- Egypt: The world watches and waits
- The British Orthodox Church
- News from the Mother Church
- Oriental Orthodox Church News
- Finding the way
- Prostrations on Sunday and during the Holy Fifty Days in the Coptic Orthodox Tradition
- Mar Athanasios and The Americans
- “Prophet, Priest and King: the high calling of the baptised”
- Edward William Lane and His Responsibility for Demonising the Copts, and Misguiding the British about the Copts
- The Septuagint in the Oriental Orthodox Tradition
- Book Reviews
The Right Rev’d Kenneth William Stevenson, former Bishop of Portsmouth, died on 12 January 2011.
Born in 1949 near Edinburgh, of Scottish and Danish descent. He was ordained deacon in 1973 and priest in 1974, he served curacies at Grantham with Manthorpe in Lincolnshire 1973-76 and Boston 1976-1980 before becoming Chaplain of the University of Manchester, where he also lectured: 1980-1986. He was visiting Professor at Notre Dame University, Indiana, USA in 1983. From there he became Rector of Holy Trinity, Guildford before his consecration as eighth bishop of Portsmouth in 1995. He resigned his see in 2009 following a long period of illness, battling with leukaemia.
He collaborated with the Bishop in Europe, Geoffrey Rowell, and the Archbishop of Canterbury, Rowan Williams, in editing Love’s Redeeming Work, an anthology of Anglican spirituality and theology which has become a best-seller. His latest books are Rooted in Detachment: Living the Transfiguration (2007), and an Advent book entitled Watching and Waiting (2007).
He welcomed the use by the British Orthodox Church of St. Peter & Paul at Wymering and more recently Portsmouth. As literary executor to Geoffrey J. Cuming (1917-1988) he was responsible for the publication in 1990 of Cuming’s Liturgy of St. Mark and had great respect for the Alexandrian tradition. He also shared with Abba Seraphim a family history in the Catholic Apostolic Church and his doctoral thesis at the University of Southampton (1973) was on the Catholic Apostolic Eucharist. He gladly joined the council of the Albury Society, of which Abba Seraphim is the chairman. He and Abba Seraphim also corresponded on liturgical matters, notably the Coptic devotion to the Four Living Creatures. Shortly before his retirement he passed to Abba Seraphim the stewardship of three cherished items: the nineteenth century tabernacle from the Catholic Apostolic Church in Southwark; an original oil painting (1875) of the Catholic Apostolic Liturgy being celebrated at the church in Edinburgh and a nineteenth century brass Ethiopian censer which had been brought from Egypt by General Sir Reginald Wingate, Sirdar of the Egyptian Army.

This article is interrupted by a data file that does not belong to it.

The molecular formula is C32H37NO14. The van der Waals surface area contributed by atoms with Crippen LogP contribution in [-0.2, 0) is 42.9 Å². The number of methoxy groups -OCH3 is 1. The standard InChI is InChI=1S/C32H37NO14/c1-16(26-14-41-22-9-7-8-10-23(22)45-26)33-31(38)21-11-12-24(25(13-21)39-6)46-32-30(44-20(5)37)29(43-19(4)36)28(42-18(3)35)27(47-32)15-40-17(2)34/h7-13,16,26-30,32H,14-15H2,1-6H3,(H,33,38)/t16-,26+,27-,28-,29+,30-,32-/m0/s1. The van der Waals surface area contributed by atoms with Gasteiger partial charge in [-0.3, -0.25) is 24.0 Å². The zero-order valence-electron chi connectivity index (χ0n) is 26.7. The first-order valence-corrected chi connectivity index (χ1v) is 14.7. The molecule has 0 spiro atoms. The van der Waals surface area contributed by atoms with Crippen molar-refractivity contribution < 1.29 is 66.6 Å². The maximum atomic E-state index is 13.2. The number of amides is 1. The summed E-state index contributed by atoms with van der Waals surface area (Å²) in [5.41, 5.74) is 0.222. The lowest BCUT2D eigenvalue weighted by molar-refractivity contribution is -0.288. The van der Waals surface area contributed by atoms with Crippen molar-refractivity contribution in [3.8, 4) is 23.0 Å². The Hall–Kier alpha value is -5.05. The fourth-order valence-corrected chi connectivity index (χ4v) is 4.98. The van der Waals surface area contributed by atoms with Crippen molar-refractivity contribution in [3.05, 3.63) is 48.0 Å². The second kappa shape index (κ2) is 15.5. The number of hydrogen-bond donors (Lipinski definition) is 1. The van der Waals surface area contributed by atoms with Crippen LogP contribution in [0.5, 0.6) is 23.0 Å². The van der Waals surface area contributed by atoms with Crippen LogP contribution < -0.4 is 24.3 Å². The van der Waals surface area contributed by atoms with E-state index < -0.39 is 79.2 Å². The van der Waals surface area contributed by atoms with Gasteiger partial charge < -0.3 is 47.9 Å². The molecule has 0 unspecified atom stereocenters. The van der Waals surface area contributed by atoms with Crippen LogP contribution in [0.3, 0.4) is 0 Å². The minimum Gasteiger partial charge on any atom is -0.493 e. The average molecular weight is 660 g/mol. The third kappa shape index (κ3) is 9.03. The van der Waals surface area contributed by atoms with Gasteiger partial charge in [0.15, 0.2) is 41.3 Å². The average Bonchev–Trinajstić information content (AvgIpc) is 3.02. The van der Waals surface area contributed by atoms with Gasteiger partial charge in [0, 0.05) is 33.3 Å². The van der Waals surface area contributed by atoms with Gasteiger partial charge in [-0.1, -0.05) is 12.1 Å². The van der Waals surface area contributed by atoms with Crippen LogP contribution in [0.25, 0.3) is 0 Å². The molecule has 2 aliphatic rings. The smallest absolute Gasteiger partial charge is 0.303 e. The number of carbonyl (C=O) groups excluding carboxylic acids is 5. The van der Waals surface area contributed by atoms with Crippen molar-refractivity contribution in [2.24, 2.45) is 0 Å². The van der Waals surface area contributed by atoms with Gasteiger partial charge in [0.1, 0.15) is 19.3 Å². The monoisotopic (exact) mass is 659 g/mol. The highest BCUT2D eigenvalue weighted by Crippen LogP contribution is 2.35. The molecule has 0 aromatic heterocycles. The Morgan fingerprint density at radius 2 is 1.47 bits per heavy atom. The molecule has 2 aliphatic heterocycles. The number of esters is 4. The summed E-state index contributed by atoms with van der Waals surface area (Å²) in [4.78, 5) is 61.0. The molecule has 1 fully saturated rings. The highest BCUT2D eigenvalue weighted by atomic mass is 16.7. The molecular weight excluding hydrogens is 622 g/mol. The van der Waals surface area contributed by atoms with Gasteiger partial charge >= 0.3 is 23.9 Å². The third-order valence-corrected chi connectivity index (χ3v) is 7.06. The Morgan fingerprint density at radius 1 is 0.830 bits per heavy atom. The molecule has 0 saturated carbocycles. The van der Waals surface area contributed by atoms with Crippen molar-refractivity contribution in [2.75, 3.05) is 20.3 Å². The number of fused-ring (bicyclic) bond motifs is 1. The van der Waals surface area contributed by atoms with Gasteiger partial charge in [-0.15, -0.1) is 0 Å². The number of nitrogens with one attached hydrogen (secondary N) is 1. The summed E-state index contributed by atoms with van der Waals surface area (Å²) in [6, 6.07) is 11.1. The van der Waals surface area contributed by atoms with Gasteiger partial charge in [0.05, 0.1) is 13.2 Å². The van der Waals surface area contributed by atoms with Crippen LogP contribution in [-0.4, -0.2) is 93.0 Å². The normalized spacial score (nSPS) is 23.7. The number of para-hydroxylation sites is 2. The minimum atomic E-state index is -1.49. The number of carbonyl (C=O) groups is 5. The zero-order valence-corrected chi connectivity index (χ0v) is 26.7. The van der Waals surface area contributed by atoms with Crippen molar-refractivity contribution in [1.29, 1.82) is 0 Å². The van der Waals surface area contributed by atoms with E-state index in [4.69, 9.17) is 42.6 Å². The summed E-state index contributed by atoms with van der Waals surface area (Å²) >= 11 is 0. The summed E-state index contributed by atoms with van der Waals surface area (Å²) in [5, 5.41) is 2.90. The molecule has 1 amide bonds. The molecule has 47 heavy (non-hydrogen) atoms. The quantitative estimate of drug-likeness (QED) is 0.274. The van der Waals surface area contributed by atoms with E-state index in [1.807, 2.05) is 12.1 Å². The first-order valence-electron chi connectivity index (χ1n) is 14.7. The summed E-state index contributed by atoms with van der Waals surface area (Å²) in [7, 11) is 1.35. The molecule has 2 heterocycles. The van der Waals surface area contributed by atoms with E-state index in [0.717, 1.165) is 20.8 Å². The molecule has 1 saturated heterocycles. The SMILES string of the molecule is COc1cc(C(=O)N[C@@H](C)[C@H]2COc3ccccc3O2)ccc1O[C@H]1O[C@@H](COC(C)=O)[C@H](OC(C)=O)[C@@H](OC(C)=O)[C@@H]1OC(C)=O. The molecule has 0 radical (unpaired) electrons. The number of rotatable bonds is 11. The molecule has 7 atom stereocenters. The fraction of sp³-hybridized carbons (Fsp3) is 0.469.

Dr. Fouad Megally, Secretary of St. Mark’s Coptic Orthodox Church London, died on 14 April 2011 aged 87 years.
Born in 1923, Fouad Megally was one of the first students at the new Alexandria University founded by King Fouad I of Egypt, where he studied English and from which he graduated with a B.A. in 1943. He started teaching at the age of twenty and was soon recognised not only as a gifted and engaging teaching but as an expert on comparative literature, linguistics and translation. He was an Arabic scholar who specialised in Arabic and English poetry. He translated T.S Elliot into Arabic. He later earned his M.A. at Exeter University and obtained his Ph.D. from Trinity College, Dublin. He later worked at the Middle East Centre in Oxford, during which time he was the assistant editor of the Oxford English/Arabic dictionary (1972). He later lectured at Westminster University of London until his retirement.
He was a founding member of St. Mark’s Coptic Orthodox Church in London and for many years served as the secretary of the church council. It was as a result of his excellent relationship with the Church of England that the present church premises were found A committed and loving Christian who was always standing in the first pew in the church every Sunday from the beginning of the Liturgy. An accomplished orator, the church congregation remember him well for reading the Synaxarium in a dynamic way, telling the story of the Saints rather than just reading it. As the lay representative of the Coptic Church in the UK he was the one who greeted dignitaries and ambassadors who visited the church on Feast days and other special occasions.
He was a devoted husband, father and grandfather and maintained a delightful cheerfulness and good humour combined with an old-world elegance and courtesy, which made him so beloved of all who knew him.
Memory Eternal !